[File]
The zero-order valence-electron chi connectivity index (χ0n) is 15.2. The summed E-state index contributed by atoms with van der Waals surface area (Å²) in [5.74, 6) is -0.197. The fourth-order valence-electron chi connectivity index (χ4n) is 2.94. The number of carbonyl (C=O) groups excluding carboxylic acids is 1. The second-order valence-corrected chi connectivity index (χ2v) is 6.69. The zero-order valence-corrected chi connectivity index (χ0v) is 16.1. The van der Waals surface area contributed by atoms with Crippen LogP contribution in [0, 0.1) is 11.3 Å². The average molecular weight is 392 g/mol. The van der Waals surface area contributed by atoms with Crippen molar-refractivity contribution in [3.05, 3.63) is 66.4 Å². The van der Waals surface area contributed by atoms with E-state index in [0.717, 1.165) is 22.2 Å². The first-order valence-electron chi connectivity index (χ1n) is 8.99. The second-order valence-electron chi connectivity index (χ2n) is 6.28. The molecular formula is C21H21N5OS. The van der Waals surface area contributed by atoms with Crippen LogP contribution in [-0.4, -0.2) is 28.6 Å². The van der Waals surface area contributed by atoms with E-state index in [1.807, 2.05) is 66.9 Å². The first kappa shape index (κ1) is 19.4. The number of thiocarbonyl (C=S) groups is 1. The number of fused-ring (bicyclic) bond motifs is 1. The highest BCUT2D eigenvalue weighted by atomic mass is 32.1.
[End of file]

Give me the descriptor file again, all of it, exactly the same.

The zero-order valence-electron chi connectivity index (χ0n) is 15.2. The summed E-state index contributed by atoms with van der Waals surface area (Å²) in [5.74, 6) is -0.197. The fourth-order valence-electron chi connectivity index (χ4n) is 2.94. The number of carbonyl (C=O) groups excluding carboxylic acids is 1. The second-order valence-corrected chi connectivity index (χ2v) is 6.69. The zero-order valence-corrected chi connectivity index (χ0v) is 16.1. The van der Waals surface area contributed by atoms with Crippen LogP contribution in [0, 0.1) is 11.3 Å². The average molecular weight is 392 g/mol. The van der Waals surface area contributed by atoms with Crippen molar-refractivity contribution in [3.05, 3.63) is 66.4 Å². The van der Waals surface area contributed by atoms with E-state index in [0.717, 1.165) is 22.2 Å². The first-order valence-electron chi connectivity index (χ1n) is 8.99. The second-order valence-electron chi connectivity index (χ2n) is 6.28. The molecular formula is C21H21N5OS. The van der Waals surface area contributed by atoms with Crippen LogP contribution in [-0.4, -0.2) is 28.6 Å². The van der Waals surface area contributed by atoms with E-state index in [1.807, 2.05) is 66.9 Å². The first kappa shape index (κ1) is 19.4. The number of thiocarbonyl (C=S) groups is 1. The number of fused-ring (bicyclic) bond motifs is 1. The highest BCUT2D eigenvalue weighted by atomic mass is 32.1.